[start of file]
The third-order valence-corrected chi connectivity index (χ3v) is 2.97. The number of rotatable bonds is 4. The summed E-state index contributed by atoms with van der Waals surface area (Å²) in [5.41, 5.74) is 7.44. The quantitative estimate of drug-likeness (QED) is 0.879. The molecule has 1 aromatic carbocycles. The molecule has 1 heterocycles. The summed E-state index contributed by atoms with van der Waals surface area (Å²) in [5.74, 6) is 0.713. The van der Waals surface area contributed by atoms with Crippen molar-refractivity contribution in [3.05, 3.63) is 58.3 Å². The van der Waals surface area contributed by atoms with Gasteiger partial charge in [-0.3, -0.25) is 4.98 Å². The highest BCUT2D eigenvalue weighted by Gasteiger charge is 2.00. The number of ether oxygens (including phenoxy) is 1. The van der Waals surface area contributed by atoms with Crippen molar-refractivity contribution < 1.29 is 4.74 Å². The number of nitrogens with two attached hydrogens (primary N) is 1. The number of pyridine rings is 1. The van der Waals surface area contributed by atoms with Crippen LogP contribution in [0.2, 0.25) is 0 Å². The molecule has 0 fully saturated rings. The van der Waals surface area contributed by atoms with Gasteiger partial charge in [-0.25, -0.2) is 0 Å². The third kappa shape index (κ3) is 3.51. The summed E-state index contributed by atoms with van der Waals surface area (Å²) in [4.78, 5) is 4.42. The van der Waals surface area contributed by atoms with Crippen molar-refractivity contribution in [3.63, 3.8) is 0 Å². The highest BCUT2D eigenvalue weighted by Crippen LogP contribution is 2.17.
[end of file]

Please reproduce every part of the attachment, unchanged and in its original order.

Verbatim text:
The third-order valence-corrected chi connectivity index (χ3v) is 2.97. The number of rotatable bonds is 4. The summed E-state index contributed by atoms with van der Waals surface area (Å²) in [5.41, 5.74) is 7.44. The quantitative estimate of drug-likeness (QED) is 0.879. The molecule has 1 aromatic carbocycles. The molecule has 1 heterocycles. The summed E-state index contributed by atoms with van der Waals surface area (Å²) in [5.74, 6) is 0.713. The van der Waals surface area contributed by atoms with Crippen molar-refractivity contribution in [3.05, 3.63) is 58.3 Å². The van der Waals surface area contributed by atoms with Gasteiger partial charge in [-0.3, -0.25) is 4.98 Å². The highest BCUT2D eigenvalue weighted by Gasteiger charge is 2.00. The number of ether oxygens (including phenoxy) is 1. The van der Waals surface area contributed by atoms with Crippen molar-refractivity contribution < 1.29 is 4.74 Å². The number of nitrogens with two attached hydrogens (primary N) is 1. The number of pyridine rings is 1. The van der Waals surface area contributed by atoms with Crippen LogP contribution in [0.2, 0.25) is 0 Å². The molecule has 0 fully saturated rings. The van der Waals surface area contributed by atoms with Gasteiger partial charge in [-0.25, -0.2) is 0 Å². The third kappa shape index (κ3) is 3.51. The summed E-state index contributed by atoms with van der Waals surface area (Å²) in [4.78, 5) is 4.42. The van der Waals surface area contributed by atoms with Crippen molar-refractivity contribution in [3.63, 3.8) is 0 Å². The highest BCUT2D eigenvalue weighted by Crippen LogP contribution is 2.17.